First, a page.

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Python - It is possible to install another version of Python to Virtualenv?

Within my (virtualenv activated) env folder, it appears as though the python2.7 folder has symlinks to absolute paths for my system python installation.

This is not ideal.

Even when I install from a local path, and use virtualenv to set and environment in a folder env, the paths to Python are absolute, and a dependency on the OS environment is established. I want to rid this dependency and make the python interpreter, as well as all software relying upon it, completely independent.

Let's imagine that I want python2.6 to be included IN the env tree as a STAND-ALONE installation without symlinks to my system folders.

How does one accomplish this feat of extraordinary non-linkage?

$ > pwd 
$ > ls -l lib/python2.7/
total 920
lrwxr-xr-x  1 foo  staff     82 Oct 15 16:48 UserDict.py -> /System/Library/Frameworks/Python.framework/Versions/2.7/lib/python2.7/UserDict.py
lrwxr-xr-x  1 foo  staff     85 Oct 15 16:48 _weakrefset.py -> /System/Library/Frameworks/Python.framework/Versions/2.7/lib/python2.7/_weakrefset.py

Thank you for your help.

EDIT: Moreover, it will be most ideal to have the virtualenv (including the local python install) relocatable.

marked as duplicate by Barmar, millimoose, Martijn Pieters, SilentGhost, Andrew Walker Oct 25 '12 at 10:49

This question has been asked before and already has an answer. If those answers do not fully address your question, please ask a new question.

  • Installing a Python interpreter from scratch probably simply isn't in the scope of virtualenv. Install a Python yourself into the env folder and then tell virtualenv to use that installation, making it relocatable as needed. – millimoose Oct 16 '12 at 1:11
  • @Insidi0us - I couldn't find that dupe... thank you. – azatar Oct 16 '12 at 1:17
  • Just install another Python, like an OS X Python installer from python.org, and use it instead of the Apple-supplied system Python to install new instances of Distribute and/or pip and virtualenv, if you really need to use it. But it's unlikely that you really need to or should build Python from source. It's a bit tricky to get right, especially on OS X. Another option is to install everything you need from a 3rd-party package manager, like MacPorts. – Ned Deily Oct 16 '12 at 1:23
  • @millimoose - Good idea, however, when I tried this, virtualenv borks with "shutil.Error: /Users/foo/development/env/bin/python and env/bin/python are the same file" – azatar Oct 17 '12 at 8:06
  • @toszter Don't install Python and the virtualenv into the same directory. Put at least one of them (preferrably Python, not the virtualenv) into a separate subdirectory under env, say env/sdk – millimoose Oct 17 '12 at 13:35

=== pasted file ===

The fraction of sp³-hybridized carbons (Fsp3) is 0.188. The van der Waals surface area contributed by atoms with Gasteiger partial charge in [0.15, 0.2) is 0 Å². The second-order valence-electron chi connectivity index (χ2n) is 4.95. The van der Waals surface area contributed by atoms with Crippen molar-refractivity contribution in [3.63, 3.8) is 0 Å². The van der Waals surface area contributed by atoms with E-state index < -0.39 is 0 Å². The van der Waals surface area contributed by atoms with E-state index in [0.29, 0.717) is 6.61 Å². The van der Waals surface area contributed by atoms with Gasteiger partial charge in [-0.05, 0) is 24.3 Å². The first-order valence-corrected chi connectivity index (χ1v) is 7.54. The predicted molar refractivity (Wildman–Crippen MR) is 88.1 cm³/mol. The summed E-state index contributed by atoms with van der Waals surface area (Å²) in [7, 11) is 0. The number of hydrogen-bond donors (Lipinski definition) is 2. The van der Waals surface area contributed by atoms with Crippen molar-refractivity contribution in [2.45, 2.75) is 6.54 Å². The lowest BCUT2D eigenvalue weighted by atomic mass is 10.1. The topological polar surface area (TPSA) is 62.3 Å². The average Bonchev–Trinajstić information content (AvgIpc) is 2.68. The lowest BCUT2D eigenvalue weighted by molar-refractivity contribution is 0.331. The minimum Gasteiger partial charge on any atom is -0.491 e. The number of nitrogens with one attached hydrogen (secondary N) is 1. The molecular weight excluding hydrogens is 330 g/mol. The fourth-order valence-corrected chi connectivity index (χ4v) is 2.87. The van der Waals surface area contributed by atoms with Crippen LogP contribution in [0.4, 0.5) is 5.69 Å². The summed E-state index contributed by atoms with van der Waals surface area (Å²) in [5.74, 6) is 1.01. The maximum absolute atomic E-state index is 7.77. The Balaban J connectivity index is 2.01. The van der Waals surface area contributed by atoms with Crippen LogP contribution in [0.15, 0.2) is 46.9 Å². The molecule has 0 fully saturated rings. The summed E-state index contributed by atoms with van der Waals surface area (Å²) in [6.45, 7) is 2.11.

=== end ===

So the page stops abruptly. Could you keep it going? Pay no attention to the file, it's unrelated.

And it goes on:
UPDATE: Please ALSO refer to Is it possible to install another version of Python to Virtualenv?

Big thanks to @millimoose, et al.

Here's what I ended up doing, very specifically. I will update if I encounter problems in the future.

  1. Set up environment folders.

    $ mkdir env
    $ mkdir pyenv
    $ mkdir dep
  2. Get Python-2.7.3, and virtualenv without any form of root OS installation.

    $ cd dep
    $ wget http://www.python.org/ftp/python/2.7.3/Python-2.7.3.tgz
    $ wget https://raw.github.com/pypa/virtualenv/master/virtualenv.py
  3. Extract and install Python-2.7.3 into the pyenv dir. make clean is optional if you are doing this a 2nd, 3rd, Nth time...

    $ tar -xzvf Python-2.7.3.tgz
    $ cd Python-2.7.3
    $ make clean
    $ ./configure --prefix=/path/to/pyenv
    $ make && make install
    $ cd ../../
    $ ls
    dep    env    pyenv
  4. Create your virtualenv

    $ dep/virtualenv.py --python=/path/to/pyenv/bin/python --verbose env
  5. Fix the symlink to python2.7 within env/include/

    $ ls -l env/include/
    $ cd !$
    $ rm python2.7
    $ ln -s ../../pyenv/include/python2.7 python2.7
    $ cd ../../
  6. Fix the remaining python symlinks in env. You'll have to delete the symbolically linked directories and recreate them, as above. Also, here's the syntax to force in-place symbolic link creation.

    $ ls -l env/lib/python2.7/
    $ cd !$
    $ ln -sf ../../../pyenv/lib/python2.7/UserDict.py UserDict.py
    [...repeat until all symbolic links are relative...]
    $ cd ../../../
  7. Test

    $ python --version
    Python 2.7.1
    $ source env/bin/activate
    $ python --version
    Python 2.7.3


  • This is one of the best self-answers I've seen in a while. – millimoose Oct 17 '12 at 23:53
  1. Use pythonbrew to get an isolated Python installation.
  2. Use that Python installation to initiate your virtual environment.
  3. Make the virtual environment relocatable.
  • Thank you, but in this case, the python install now has a dependency on pythonbrew, and I want to transport the python source without any dependencies. – azatar Oct 17 '12 at 23:03
  • You don't need pythonbrew to be transported, you just need it to setup your portable environment. – Burhan Khalid Oct 18 '12 at 1:39

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